For most of my bucket lists, I reckon that if I’m lucky enough, I’ve got another fifty or sixty years left to get them completed. Time is not so much on my side for this particular list, given that all the artists on it are now in their fifties and sixties and won’t be performing or alive forever. As such, rather similarly to the huge hoard of ’80s vintage clothing I’m collecting while it’s still cheap and plentiful, I aim to get the bulk of this project achieved while I’m still in my thirties, and so I’m targeting >50% list completion by my fortieth birthday on 3rd January 2025. That gives me six years, one month and fourteen days as of this post to see as many of the following artists as possible. I’d better get a wiggle on.
The artists who sang on the track:
- Robert ‘Kool’ Bell (Kool & The Gang) – still performing with Kool & The Gang
- Bono (U2) – still performing with U2
- Pete Briquette (The Boomtown Rats) – still performing with the Boomtown Rats
- Adam Clayton (U2) – still performing with U2
- Phil Collins (Genesis and solo artist) – still performing as a solo artist – also played drums on the track
- Chris Cross (Ultravox) – still performing with Ultravox
- Simon Crowe (The Boomtown Rats) – still performing with the Boomtown Rats
- Sara Dallin (Bananarama) – still performing with Bananarama
- Siobhan Fahey (Bananarama) – no longer performing with Bananarama after 2017-2018 reunion – will have to track down separately
- Johnnie Fingers (The Boomtown Rats) – no longer performing, now works as music producer – may not manage this one
- Bob Geldof (The Boomtown Rats) – still performing with the Boomtown Rats – also co-wrote the song
- Boy George (Culture Club) – update 19th November 2018: SEEN with Culture Club 17th November 2018!
- Glenn Gregory (Heaven 17) – update 4th December 2018: SEEN with Heaven 17 2nd December 2018!
- Tony Hadley (Spandau Ballet) – no longer performing with Spandau Ballet but still performing as a solo artist
- John Keeble (Spandau Ballet) – still performing with Spandau Ballet
- Gary Kemp (Spandau Ballet) – still performing with Spandau Ballet
- Martin Kemp (Spandau Ballet) – still performing with Spandau Ballet
- Simon Le Bon (Duran Duran) – still performing with Duran Duran
- Marilyn – still performing as a solo artist
- George Michael (Wham!) – sadly passed away on 25th December 2016 🙁
- Jon Moss (Culture Club) – not performing with Culture Club on 2018 UK tour (which I was really annoyed about when I saw them on 17th November 2018!) – may have to track down separately
- Steve Norman (Spandau Ballet) – still performing with Spandau Ballet
- Rick Parfitt (Status Quo) – sadly passed away on 24th December 2016, just a few hours before George Michael 🙁
- Nick Rhodes (Duran Duran) – still performing with Duran Duran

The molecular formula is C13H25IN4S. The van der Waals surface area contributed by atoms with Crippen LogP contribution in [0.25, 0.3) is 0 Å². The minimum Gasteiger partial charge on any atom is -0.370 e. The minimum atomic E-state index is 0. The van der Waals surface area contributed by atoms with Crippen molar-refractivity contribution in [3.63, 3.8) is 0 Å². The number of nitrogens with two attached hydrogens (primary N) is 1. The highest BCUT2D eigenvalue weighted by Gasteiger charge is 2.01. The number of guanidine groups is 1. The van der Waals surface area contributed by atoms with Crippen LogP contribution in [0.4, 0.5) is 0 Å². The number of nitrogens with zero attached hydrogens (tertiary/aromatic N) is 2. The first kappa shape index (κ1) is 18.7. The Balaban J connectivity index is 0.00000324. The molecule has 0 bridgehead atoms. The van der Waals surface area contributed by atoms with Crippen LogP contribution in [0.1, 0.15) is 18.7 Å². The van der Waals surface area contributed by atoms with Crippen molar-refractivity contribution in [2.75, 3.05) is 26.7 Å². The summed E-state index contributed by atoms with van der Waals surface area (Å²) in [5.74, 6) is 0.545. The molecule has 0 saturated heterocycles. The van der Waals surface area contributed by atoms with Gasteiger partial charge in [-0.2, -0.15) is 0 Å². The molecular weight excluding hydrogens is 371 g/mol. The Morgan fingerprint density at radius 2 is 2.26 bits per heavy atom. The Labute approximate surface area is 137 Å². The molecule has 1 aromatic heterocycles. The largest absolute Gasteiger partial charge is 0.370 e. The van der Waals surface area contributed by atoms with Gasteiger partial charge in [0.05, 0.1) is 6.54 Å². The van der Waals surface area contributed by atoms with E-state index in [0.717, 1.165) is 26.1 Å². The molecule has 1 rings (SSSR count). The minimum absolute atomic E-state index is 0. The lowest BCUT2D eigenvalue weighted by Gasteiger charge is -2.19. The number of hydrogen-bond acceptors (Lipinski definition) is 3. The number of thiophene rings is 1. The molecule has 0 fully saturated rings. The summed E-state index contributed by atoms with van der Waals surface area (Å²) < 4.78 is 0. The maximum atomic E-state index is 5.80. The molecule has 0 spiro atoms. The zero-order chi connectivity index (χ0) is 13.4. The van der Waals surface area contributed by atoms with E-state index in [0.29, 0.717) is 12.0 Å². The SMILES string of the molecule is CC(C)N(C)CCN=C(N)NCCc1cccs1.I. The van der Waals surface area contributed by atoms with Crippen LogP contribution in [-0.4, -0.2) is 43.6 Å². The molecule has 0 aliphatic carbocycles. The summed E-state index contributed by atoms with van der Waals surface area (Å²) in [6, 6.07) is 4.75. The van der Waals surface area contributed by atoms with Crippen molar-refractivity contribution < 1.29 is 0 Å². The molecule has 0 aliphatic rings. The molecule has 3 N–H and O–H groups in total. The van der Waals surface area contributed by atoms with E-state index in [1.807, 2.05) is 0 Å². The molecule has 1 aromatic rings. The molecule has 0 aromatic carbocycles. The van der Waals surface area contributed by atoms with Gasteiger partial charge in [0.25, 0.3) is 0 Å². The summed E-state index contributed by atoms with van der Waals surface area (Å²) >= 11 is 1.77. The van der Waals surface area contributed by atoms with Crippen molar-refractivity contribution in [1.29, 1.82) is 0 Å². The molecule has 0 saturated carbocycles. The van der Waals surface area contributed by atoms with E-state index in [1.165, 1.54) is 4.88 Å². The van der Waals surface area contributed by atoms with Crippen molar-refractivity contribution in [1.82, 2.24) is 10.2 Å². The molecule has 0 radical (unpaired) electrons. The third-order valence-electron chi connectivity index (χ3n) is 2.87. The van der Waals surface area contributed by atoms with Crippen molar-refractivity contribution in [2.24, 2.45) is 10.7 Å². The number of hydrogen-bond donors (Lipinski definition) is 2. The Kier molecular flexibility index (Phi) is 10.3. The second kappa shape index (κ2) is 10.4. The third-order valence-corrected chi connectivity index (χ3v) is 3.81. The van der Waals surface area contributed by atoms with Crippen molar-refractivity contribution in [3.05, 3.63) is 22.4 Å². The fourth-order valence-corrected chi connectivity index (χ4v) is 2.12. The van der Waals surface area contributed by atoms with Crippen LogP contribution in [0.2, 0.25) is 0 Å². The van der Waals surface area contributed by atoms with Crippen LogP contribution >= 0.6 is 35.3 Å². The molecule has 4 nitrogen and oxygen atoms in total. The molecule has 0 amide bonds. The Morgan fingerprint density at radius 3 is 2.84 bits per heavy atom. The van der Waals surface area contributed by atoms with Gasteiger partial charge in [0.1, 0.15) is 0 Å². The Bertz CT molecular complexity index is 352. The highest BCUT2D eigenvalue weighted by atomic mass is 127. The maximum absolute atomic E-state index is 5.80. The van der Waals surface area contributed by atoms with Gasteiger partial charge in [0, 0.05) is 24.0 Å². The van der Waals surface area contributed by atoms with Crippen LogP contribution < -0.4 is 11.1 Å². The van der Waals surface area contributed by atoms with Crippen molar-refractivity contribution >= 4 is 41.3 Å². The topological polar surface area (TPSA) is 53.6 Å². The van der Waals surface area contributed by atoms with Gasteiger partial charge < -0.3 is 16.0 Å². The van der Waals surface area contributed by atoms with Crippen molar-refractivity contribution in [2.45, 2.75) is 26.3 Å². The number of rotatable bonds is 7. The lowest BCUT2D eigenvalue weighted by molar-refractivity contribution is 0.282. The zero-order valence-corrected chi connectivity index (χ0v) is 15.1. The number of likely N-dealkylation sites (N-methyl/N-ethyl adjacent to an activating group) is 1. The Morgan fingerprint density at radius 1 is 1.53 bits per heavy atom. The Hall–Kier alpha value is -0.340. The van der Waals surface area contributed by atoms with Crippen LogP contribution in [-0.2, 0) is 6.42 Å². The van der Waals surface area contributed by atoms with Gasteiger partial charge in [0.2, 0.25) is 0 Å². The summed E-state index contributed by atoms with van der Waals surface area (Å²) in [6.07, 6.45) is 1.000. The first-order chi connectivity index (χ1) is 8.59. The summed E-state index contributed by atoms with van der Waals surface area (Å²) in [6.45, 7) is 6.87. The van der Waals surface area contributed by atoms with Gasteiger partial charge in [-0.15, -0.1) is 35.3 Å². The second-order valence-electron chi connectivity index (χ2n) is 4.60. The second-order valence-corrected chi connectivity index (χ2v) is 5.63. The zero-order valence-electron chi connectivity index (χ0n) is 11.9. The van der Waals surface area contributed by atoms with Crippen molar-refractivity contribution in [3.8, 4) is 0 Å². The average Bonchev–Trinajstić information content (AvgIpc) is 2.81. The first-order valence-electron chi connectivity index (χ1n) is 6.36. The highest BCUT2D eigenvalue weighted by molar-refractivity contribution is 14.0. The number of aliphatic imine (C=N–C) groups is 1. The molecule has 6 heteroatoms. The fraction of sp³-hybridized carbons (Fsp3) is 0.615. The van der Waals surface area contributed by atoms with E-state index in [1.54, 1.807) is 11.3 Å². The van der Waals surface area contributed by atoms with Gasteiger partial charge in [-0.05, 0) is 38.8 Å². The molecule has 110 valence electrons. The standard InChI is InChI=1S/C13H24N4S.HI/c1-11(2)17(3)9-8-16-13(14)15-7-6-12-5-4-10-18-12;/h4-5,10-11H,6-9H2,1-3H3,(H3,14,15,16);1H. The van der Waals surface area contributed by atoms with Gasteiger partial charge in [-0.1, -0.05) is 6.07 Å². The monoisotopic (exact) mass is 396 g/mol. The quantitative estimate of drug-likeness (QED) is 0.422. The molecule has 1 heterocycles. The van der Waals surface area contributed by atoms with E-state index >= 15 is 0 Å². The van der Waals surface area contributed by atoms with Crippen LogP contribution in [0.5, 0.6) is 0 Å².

- Francis Rossi (Status Quo) – still performing with Status Quo
- Sting (The Police) – still performing as a solo artist
- Andy Taylor (Duran Duran) – no longer performing with Duran Duran – will have to track down separately – also played guitar on the track
- James ‘JT’ Taylor (Kool & The Gang) – still performing with Kool & The Gang
- John Taylor (Duran Duran) – still performing with Duran Duran – also played bass on the track
- Roger Taylor (Duran Duran) – still performing with Duran Duran
- Dennis Thomas (Kool & The Gang) – still performing with Kool & The Gang, and the only person on this list who doesn’t have a Wikipedia entry, strangely!
- Midge Ure (Ultravox) – update 28th November 2018: SEEN with Electronica 27th November 2018! – also co-wrote the song, played keyboards on the track and did the mixing
- Martyn Ware (Heaven 17) – update 4th December 2018: SEEN with Heaven 17 2nd December 2018!
- Jody Watley – still performing as a solo artist
- Paul Weller (The Style Council) – still performing as a solo artist
- Keren Woodward (Bananarama) – still performing with Bananarama
- Paul Young – still performing as a solo artist
The extra artists who recorded messages for the B-side:
- Stuart Adamson (Big Country) – sadly passed away on 16th December 2001 🙁
- Mark Brzezicki (Big Country) – update 4th December 2018: SEEN with Big Country 2nd December 2018!
- Tony Butler (Big Country) – no longer performing with Big Country – will have to track down separately
- Bruce Watson (Big Country) – update 4th December 2018: SEEN with Big Country 2nd December 2018!
- David Bowie – sadly passed away on 10th January 2016 🙁
- Holly Johnson (Frankie Goes To Hollywood) – still performing as a solo artist
- Paul McCartney – still performing as a solo artist
Current progress: song artists 4/37 (10.8%); message artists 2/7 (28.6%); total artists 6/44 (13.6%).
I have arranged to find out about future performances by all of these artists using the extremely lazy 21st century method of following them all on Twitter!
I’ll keep updating this post as I see more artists. I’m looking forward to this project!